Marcelo Freire, DDS, PhD, DMSc

Associate Professor



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Marcelo Freire is an associate professor in the Genomic Medicine and Infectious Disease Department at the J. Craig Venter Institute (JCVI). Prior to joining JCVI, Dr. Freire was an assistant faculty member at The Forsyth Institute and Harvard University (Division of Oral Medicine, Infection and Immunity). Early in his career, Dr. Freire worked on tissue biology of infectious diseases, biofilm-induced bone diseases and antibody engineering. As a dual-scientist and clinician, Dr. Freire’s initial training provided insights in human physiology and unmet clinical needs. As a current president of the Clinical and Translational Science Network (IADR), Dr. Freire is focused on applications of scientific innovations to health care. Dr. Freire’s research focuses on investigating biological deficiencies in chronic diseases. “By learning from complex host interactions, we are designing novel methods of diagnosis and therapeutics. We focus on pathways related to innate immunity, inflammation and overall tissue healing.”

Dr. Freire has extensive experience in host response, inflammation biology, transcriptomics and antibody engineering. Inflammation is a fundamental physiological process of normal and pathological conditions. Dr. Freire has led studies that developed novel therapeutics in control of chronic diseases. “It is interesting, but in retrospect not surprising, that several chronic conditions are related.” At JCVI, Dr. Freire plans to work on investigating links integrating microbiome, metabolism and immune response. In particular Dr. Freire’s lab is studying mechanisms controlling innate recognition, phagocytosis and activation signals of adaptive immune responses. “We plan to converge multi-disciplinary concepts and harness a competent immune response against global diseases.”

Research Priorities

Inflammation Biology

  • Basic physiology of inflammatory response, with specific interest on neutrophils and granulocytes.
  • Chronic inflammation pathology including type 2 diabetes, cardiovascular diseases, cancer and periodontal diseases.
  • Activation of Phagocytosis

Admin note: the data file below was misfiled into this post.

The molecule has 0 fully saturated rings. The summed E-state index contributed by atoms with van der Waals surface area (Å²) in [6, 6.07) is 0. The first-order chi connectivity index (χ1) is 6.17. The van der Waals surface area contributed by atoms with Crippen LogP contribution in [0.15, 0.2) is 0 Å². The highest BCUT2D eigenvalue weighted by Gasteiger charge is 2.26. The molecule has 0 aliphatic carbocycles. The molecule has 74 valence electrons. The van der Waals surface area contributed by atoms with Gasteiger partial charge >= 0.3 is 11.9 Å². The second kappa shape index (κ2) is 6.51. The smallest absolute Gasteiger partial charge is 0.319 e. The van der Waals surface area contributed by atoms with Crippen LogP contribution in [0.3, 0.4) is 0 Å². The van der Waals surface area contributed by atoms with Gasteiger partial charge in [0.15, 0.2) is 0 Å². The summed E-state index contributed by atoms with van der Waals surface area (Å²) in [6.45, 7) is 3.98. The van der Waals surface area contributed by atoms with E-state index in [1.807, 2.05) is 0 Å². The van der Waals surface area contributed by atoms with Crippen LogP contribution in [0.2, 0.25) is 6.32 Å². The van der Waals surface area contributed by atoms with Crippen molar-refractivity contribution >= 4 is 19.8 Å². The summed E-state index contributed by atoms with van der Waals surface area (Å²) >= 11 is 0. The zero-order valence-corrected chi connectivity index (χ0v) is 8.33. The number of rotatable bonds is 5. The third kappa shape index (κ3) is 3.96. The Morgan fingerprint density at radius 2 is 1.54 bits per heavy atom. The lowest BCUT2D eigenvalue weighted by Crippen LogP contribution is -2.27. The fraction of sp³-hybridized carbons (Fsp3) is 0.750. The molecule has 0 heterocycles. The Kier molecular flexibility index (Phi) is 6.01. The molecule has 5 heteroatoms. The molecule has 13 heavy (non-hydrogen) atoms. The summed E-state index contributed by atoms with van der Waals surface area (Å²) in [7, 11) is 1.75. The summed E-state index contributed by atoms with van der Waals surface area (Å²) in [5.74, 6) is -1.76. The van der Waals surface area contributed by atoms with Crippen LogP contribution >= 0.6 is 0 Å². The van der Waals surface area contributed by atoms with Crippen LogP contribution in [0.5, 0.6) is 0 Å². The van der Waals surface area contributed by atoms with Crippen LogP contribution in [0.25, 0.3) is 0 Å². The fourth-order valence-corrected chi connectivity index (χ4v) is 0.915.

• G-protein receptors regulation of inflammatory response.
  • Resolution of inflammation and tissue response.
  • Single cell heterogeneity.

Drug Discovery

  • Monoclonal antibody development.
  • Genomic and transcriptomic studies of novel biomarkers.
  • Engineering of agonist, antagonist and tethering therapeutics to host/microbial antigens.
  • Biomaterial and surface modification with biologics.
  • Phagocytosis of biomaterials.

Integration of Microbiome-Metabolism-Immune Systems

  • Host microbial interactions, including communications inducing metainflammation.
  • Evolution of immune sensing and responsiveness.
  • Transcriptional response regulation of cell plasticity.
  • Dietary perturbation of human/microbial biology.
  • Cell fate decisions in heterogeneous micro-environments.


Select Publications

ERV1 Overexpression in Myeloid Cells Protects against High Fat Diet Induced Obesity and Glucose Intolerance.
Scientific reports. 2017-10-09; 7.1: 12848.
PMID: 28993702
A bacterial-biofilm-induced oral osteolytic infection can be successfully treated by immuno-targeting an extracellular nucleoid-associated protein.
Molecular oral microbiology. 2017-02-01; 32.1: 74-88.
PMID: 26931773
Neutrophil Resolvin E1 Receptor Expression and Function in Type 2 Diabetes.
Journal of immunology (Baltimore, Md. : 1950). 2017-01-15; 198.2: 718-728.
PMID: 27994073
Staphylococcus aureus Shifts toward Commensalism in Response to Corynebacterium Species.
Frontiers in microbiology. 2016-01-01; 7.1230.
PMID: 27582729
Impact of resolvin E1 on murine neutrophil phagocytosis in type 2 diabetes.
Infection and immunity. 2015-02-01; 83.2: 792-801.
PMID: 25486994
Antibody-mediated osseous regeneration: a novel strategy for bioengineering bone by immobilized anti-bone morphogenetic protein-2 antibodies.
Tissue engineering. Part A. 2011-12-01; 17.23-24: 2911-8.
PMID: 21870943
Development of an animal model for Aggregatibacter actinomycetemcomitans biofilm-mediated oral osteolytic infection: a preliminary study.
Journal of periodontology. 2011-05-01; 82.5: 778-89.
PMID: 21222546